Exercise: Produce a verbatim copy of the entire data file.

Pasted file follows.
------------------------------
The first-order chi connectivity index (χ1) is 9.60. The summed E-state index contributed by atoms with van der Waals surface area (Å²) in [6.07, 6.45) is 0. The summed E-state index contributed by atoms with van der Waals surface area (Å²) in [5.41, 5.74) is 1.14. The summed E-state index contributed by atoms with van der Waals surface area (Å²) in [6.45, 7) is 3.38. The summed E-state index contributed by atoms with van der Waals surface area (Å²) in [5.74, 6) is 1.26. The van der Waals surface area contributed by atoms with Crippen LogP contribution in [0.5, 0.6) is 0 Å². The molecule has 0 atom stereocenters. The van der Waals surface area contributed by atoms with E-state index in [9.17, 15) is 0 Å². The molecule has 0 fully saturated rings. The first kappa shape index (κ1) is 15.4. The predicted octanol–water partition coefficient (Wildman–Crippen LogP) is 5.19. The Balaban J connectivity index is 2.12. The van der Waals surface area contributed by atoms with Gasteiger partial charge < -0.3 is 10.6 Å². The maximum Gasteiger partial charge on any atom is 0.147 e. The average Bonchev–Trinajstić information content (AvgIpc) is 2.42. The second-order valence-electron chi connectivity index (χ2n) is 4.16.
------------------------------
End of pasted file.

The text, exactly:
The first-order chi connectivity index (χ1) is 9.60. The summed E-state index contributed by atoms with van der Waals surface area (Å²) in [6.07, 6.45) is 0. The summed E-state index contributed by atoms with van der Waals surface area (Å²) in [5.41, 5.74) is 1.14. The summed E-state index contributed by atoms with van der Waals surface area (Å²) in [6.45, 7) is 3.38. The summed E-state index contributed by atoms with van der Waals surface area (Å²) in [5.74, 6) is 1.26. The van der Waals surface area contributed by atoms with Crippen LogP contribution in [0.5, 0.6) is 0 Å². The molecule has 0 atom stereocenters. The van der Waals surface area contributed by atoms with E-state index in [9.17, 15) is 0 Å². The molecule has 0 fully saturated rings. The first kappa shape index (κ1) is 15.4. The predicted octanol–water partition coefficient (Wildman–Crippen LogP) is 5.19. The Balaban J connectivity index is 2.12. The van der Waals surface area contributed by atoms with Gasteiger partial charge < -0.3 is 10.6 Å². The maximum Gasteiger partial charge on any atom is 0.147 e. The average Bonchev–Trinajstić information content (AvgIpc) is 2.42. The second-order valence-electron chi connectivity index (χ2n) is 4.16.